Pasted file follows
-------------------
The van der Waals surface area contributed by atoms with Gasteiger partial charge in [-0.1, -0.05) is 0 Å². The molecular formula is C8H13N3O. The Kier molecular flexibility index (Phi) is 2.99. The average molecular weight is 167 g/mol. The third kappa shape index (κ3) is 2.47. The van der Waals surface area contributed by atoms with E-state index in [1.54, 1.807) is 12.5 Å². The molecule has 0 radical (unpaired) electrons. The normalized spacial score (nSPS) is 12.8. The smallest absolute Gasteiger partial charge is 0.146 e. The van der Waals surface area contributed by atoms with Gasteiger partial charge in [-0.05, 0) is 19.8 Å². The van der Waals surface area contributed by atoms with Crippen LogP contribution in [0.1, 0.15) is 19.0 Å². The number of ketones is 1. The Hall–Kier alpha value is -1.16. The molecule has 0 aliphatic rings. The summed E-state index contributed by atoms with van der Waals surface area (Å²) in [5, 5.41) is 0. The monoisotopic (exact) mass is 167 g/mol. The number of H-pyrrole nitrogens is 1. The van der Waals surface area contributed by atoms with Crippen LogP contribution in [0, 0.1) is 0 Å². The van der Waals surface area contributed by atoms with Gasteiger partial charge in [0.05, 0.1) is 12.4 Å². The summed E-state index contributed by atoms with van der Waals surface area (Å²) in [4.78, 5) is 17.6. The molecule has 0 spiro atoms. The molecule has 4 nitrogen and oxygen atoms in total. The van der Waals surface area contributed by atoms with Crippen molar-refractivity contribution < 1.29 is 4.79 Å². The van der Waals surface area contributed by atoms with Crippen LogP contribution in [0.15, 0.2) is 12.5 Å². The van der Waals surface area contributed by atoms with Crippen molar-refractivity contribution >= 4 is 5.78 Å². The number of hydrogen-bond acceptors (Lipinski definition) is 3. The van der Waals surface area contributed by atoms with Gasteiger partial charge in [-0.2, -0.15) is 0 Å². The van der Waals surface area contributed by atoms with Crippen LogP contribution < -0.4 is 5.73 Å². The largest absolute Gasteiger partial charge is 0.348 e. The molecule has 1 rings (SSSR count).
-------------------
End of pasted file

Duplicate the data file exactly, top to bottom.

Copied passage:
The van der Waals surface area contributed by atoms with Gasteiger partial charge in [-0.1, -0.05) is 0 Å². The molecular formula is C8H13N3O. The Kier molecular flexibility index (Phi) is 2.99. The average molecular weight is 167 g/mol. The third kappa shape index (κ3) is 2.47. The van der Waals surface area contributed by atoms with E-state index in [1.54, 1.807) is 12.5 Å². The molecule has 0 radical (unpaired) electrons. The normalized spacial score (nSPS) is 12.8. The smallest absolute Gasteiger partial charge is 0.146 e. The van der Waals surface area contributed by atoms with Gasteiger partial charge in [-0.05, 0) is 19.8 Å². The van der Waals surface area contributed by atoms with Crippen LogP contribution in [0.1, 0.15) is 19.0 Å². The number of ketones is 1. The Hall–Kier alpha value is -1.16. The molecule has 0 aliphatic rings. The summed E-state index contributed by atoms with van der Waals surface area (Å²) in [5, 5.41) is 0. The monoisotopic (exact) mass is 167 g/mol. The number of H-pyrrole nitrogens is 1. The van der Waals surface area contributed by atoms with Crippen LogP contribution in [0, 0.1) is 0 Å². The van der Waals surface area contributed by atoms with Gasteiger partial charge in [0.05, 0.1) is 12.4 Å². The summed E-state index contributed by atoms with van der Waals surface area (Å²) in [4.78, 5) is 17.6. The molecule has 0 spiro atoms. The molecule has 4 nitrogen and oxygen atoms in total. The van der Waals surface area contributed by atoms with Crippen molar-refractivity contribution < 1.29 is 4.79 Å². The van der Waals surface area contributed by atoms with Crippen LogP contribution in [0.15, 0.2) is 12.5 Å². The van der Waals surface area contributed by atoms with Crippen molar-refractivity contribution >= 4 is 5.78 Å². The number of hydrogen-bond acceptors (Lipinski definition) is 3. The van der Waals surface area contributed by atoms with Gasteiger partial charge in [-0.2, -0.15) is 0 Å². The van der Waals surface area contributed by atoms with Crippen LogP contribution < -0.4 is 5.73 Å². The largest absolute Gasteiger partial charge is 0.348 e. The molecule has 1 rings (SSSR count).